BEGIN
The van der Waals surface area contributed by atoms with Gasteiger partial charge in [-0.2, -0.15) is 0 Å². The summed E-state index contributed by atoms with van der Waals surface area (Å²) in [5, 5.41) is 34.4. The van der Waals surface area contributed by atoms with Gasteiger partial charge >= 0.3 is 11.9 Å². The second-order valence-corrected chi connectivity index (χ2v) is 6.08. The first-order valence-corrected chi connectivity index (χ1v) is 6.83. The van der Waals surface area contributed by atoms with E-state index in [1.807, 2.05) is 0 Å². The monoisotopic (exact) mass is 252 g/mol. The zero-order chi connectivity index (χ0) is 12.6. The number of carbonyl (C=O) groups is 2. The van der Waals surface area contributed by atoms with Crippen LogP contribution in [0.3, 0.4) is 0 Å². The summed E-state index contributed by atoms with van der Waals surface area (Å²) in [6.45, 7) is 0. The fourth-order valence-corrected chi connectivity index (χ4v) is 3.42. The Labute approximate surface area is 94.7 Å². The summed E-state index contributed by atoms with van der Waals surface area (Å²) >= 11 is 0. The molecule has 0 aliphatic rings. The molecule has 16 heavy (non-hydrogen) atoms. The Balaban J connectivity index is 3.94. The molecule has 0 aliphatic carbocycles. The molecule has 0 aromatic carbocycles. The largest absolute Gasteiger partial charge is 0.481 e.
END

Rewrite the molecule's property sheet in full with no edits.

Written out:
The van der Waals surface area contributed by atoms with Gasteiger partial charge in [-0.2, -0.15) is 0 Å². The summed E-state index contributed by atoms with van der Waals surface area (Å²) in [5, 5.41) is 34.4. The van der Waals surface area contributed by atoms with Gasteiger partial charge >= 0.3 is 11.9 Å². The second-order valence-corrected chi connectivity index (χ2v) is 6.08. The first-order valence-corrected chi connectivity index (χ1v) is 6.83. The van der Waals surface area contributed by atoms with E-state index in [1.807, 2.05) is 0 Å². The monoisotopic (exact) mass is 252 g/mol. The zero-order chi connectivity index (χ0) is 12.6. The number of carbonyl (C=O) groups is 2. The van der Waals surface area contributed by atoms with Crippen LogP contribution in [0.3, 0.4) is 0 Å². The summed E-state index contributed by atoms with van der Waals surface area (Å²) in [6.45, 7) is 0. The fourth-order valence-corrected chi connectivity index (χ4v) is 3.42. The Labute approximate surface area is 94.7 Å². The summed E-state index contributed by atoms with van der Waals surface area (Å²) >= 11 is 0. The molecule has 0 aliphatic rings. The molecule has 16 heavy (non-hydrogen) atoms. The Balaban J connectivity index is 3.94. The molecule has 0 aliphatic carbocycles. The molecule has 0 aromatic carbocycles. The largest absolute Gasteiger partial charge is 0.481 e.